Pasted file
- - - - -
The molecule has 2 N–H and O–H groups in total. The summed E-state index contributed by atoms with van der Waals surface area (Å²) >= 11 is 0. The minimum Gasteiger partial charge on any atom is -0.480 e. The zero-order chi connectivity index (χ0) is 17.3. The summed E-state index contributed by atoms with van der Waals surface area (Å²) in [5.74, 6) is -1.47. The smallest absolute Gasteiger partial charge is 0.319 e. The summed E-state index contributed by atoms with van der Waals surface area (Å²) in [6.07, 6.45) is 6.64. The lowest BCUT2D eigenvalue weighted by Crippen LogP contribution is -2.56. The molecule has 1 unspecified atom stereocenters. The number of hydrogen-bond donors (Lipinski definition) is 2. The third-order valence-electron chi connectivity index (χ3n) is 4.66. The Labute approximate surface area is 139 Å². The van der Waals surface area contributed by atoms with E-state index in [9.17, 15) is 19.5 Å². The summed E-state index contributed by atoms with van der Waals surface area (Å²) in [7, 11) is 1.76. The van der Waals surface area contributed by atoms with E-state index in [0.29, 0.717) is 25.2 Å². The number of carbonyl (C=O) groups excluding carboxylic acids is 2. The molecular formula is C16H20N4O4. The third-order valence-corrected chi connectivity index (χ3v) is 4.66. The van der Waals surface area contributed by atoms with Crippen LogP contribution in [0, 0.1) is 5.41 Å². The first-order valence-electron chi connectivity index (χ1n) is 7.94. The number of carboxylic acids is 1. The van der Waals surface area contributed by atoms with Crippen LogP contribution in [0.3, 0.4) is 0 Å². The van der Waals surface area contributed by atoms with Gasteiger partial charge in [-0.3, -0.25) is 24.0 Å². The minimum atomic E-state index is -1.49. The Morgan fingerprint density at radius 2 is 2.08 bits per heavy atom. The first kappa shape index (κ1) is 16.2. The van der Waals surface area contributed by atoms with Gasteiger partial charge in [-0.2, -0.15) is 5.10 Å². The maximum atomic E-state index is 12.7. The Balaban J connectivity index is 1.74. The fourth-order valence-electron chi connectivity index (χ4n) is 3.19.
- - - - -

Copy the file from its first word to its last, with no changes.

The molecule has 2 N–H and O–H groups in total. The summed E-state index contributed by atoms with van der Waals surface area (Å²) >= 11 is 0. The minimum Gasteiger partial charge on any atom is -0.480 e. The zero-order chi connectivity index (χ0) is 17.3. The summed E-state index contributed by atoms with van der Waals surface area (Å²) in [5.74, 6) is -1.47. The smallest absolute Gasteiger partial charge is 0.319 e. The summed E-state index contributed by atoms with van der Waals surface area (Å²) in [6.07, 6.45) is 6.64. The lowest BCUT2D eigenvalue weighted by Crippen LogP contribution is -2.56. The molecule has 1 unspecified atom stereocenters. The number of hydrogen-bond donors (Lipinski definition) is 2. The third-order valence-electron chi connectivity index (χ3n) is 4.66. The Labute approximate surface area is 139 Å². The van der Waals surface area contributed by atoms with E-state index in [9.17, 15) is 19.5 Å². The summed E-state index contributed by atoms with van der Waals surface area (Å²) in [7, 11) is 1.76. The van der Waals surface area contributed by atoms with E-state index in [0.29, 0.717) is 25.2 Å². The number of carbonyl (C=O) groups excluding carboxylic acids is 2. The molecular formula is C16H20N4O4. The third-order valence-corrected chi connectivity index (χ3v) is 4.66. The van der Waals surface area contributed by atoms with Crippen LogP contribution in [0, 0.1) is 5.41 Å². The first-order valence-electron chi connectivity index (χ1n) is 7.94. The number of carboxylic acids is 1. The van der Waals surface area contributed by atoms with Crippen LogP contribution in [0.3, 0.4) is 0 Å². The van der Waals surface area contributed by atoms with Gasteiger partial charge in [-0.3, -0.25) is 24.0 Å². The minimum atomic E-state index is -1.49. The Morgan fingerprint density at radius 2 is 2.08 bits per heavy atom. The first kappa shape index (κ1) is 16.2. The van der Waals surface area contributed by atoms with Gasteiger partial charge in [-0.2, -0.15) is 5.10 Å². The maximum atomic E-state index is 12.7. The Balaban J connectivity index is 1.74. The fourth-order valence-electron chi connectivity index (χ4n) is 3.19.